Bergsonism (book review) Gilles Deleuze,

Hugh Tomlinson (Translator),

Barbara Habberjam (Translator)


161117 this is a much much later later addition (5 years total): i have read a lot of philosophy since this first time, and it is not too much a surprise that i had first rejected it, as i was not then educated enough in various other philosophy- primarily phenomenonology, and now i am enthused to change the rating to five. i had the idea to search out the meaning/term of the 'virtual', but found myself reading the whole (short) book. what is the 'virtual' and how is it significant in deleuze? 'real but not actual, ideal but not abstract' quote from proust, is the motto of this term, in conceiving this, always in 'memory' and not 'matter'...


page 96 on gives some idea, though by now you have read some concepts such as 'duration' that are particularly deployed by bergson, 'intuition', 'multiplicity', 'possible' vs 'actual', but it is still a hard word to grasp. in deleuze the a) 'virtual' is contrasted with the b) 'possible', in that b) is actually imposed after the fact from the completed, projected backwards from the real, which is what it lacks, manifest only by adding it to the possible, whereas a) is completed, subsumed, identified with the 'actual' and through this 'diversified' on 'lines of flight', is essentially 'generative', and not just something less 'real', has its own being through which it propagates... i am in fact elaborating this term from much reading, not simply here, yet again, i must wrestle the meaning down: the possible must be 'realized' and in this there is resemblance, the a) virtual need not be realized but already 'real' in its way, yet to be 'actualized' and there is no necessary heritage, resemblance, limitations, how it works as potentials, not already there in the future, enabling the present, in the present... the present that always 'was' (now gone as soon as sensed) and the past that always 'is' (because it is always there as past...)...


evolutionism is an example, and this text refers to b's work 'creative evolution', where the changes, the adaptations, that lead through various states is not external, not given as possible but virtual. that is, it is 'internal' and 'virtual', so when the organism is stimulated it does not have a preset goal but reacts, adapts through the mechanism of natural selection, in this book illustrated by a great diagram showing the evolution of life, original divide between life and matter, the early schism between plant and animal, the branches into sort of animals that relies on instinct or intelligence, the human exteriorization of dominating matter (intellect) and understanding of life (intuition)... but we are looking this in one image as though it is already planned. in fact it is all virtual. and virtual never completely leaves us: we humans are the self-understanding of life and matter though we disregard the first in order to work with the other... i like to believe i now understand the virtual, but i am trying to create my own metaphors. one metaphor i read (Stanford encyclopedia of philosophy) as an example was the operation of a modern computer: that it has a graphic interface, desktop, windows, files, this is just 'surface effect' and nowhere 'actual', can be interacted with it in changes, actions, structure of this on the level of hardware/software, that it is indeed 'real' but not 'actual'... for in the moment it is 'actualized' the 'virtual' is no more...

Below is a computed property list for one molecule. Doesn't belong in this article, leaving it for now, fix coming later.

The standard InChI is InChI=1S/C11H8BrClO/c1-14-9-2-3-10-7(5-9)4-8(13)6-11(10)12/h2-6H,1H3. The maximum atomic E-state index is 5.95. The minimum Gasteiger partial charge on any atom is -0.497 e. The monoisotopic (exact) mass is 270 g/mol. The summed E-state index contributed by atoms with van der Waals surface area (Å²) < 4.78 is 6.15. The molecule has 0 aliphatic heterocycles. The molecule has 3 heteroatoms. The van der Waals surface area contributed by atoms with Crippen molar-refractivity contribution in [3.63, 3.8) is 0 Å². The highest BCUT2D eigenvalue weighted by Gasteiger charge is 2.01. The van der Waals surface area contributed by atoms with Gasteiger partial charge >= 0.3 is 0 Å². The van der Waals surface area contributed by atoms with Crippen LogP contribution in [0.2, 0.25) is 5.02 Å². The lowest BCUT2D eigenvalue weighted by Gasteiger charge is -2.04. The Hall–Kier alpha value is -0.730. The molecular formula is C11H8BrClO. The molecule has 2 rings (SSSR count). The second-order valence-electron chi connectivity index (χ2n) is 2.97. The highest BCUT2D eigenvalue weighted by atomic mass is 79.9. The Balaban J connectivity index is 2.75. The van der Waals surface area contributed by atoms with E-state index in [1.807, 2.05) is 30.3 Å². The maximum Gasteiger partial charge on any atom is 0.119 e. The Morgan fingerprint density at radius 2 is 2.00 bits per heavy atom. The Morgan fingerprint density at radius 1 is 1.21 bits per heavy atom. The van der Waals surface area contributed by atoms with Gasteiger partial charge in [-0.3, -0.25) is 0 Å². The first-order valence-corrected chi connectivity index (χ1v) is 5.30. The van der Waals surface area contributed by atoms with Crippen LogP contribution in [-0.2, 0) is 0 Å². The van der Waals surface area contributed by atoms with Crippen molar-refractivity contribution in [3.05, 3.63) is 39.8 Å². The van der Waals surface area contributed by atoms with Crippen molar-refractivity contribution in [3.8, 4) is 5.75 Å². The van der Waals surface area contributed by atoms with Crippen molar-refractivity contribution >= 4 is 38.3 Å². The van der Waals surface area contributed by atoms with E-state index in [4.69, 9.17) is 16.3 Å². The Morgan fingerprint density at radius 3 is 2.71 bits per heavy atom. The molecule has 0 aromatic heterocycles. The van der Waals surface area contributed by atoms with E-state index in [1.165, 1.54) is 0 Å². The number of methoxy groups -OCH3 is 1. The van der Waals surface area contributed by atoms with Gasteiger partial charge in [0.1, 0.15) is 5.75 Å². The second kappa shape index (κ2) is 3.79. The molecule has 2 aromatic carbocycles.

this is a much later later review: now having read more deleuze, read more bergson through deleuze... i have to up the rating, as i understand him much better. this convinces me that i should not read philosophers 'cold', but only after some preliminary, introductory, secondary texts- as i am not studying phil, these other works that i do rank immediately high, are as if i am listening to a prof... as with husserl i am finding that if i cultivate the right accepting and patient and different style- he is not so difficult! go figure...


this is a much later review: i have now read more bergson, have now a better understanding of deleuze, have decided to read him again through the lens of other work, possibly revise the rating, but still must affirm how difficult such is. even now, when reading more on the differences between virtual possibilities and actual duration, and how time reality surpasses russell's mathematical logical assumptions, which seems only to deny reality of time...


211012 first review: this is probably what analytic philosophers hate: words, words, words, describing a complex metaphorical terrain with no clear familiar ordering of logic. i decided to write reviews for all the bergson even if i do not like it much, hence this review…


i have not really enjoyed what i have read of deleuze, so should not be surprised as this is more deleuze’s than bergson’s ideas. hard to follow, nowhere near as good as the man himself. but... occasional sharp insight convinces me having not read enough. i think i understand a bit on virtual, possible, actual, real, and this was interesting, but i would need a prof to tell me if i am right... there are so many books to read and so little time...

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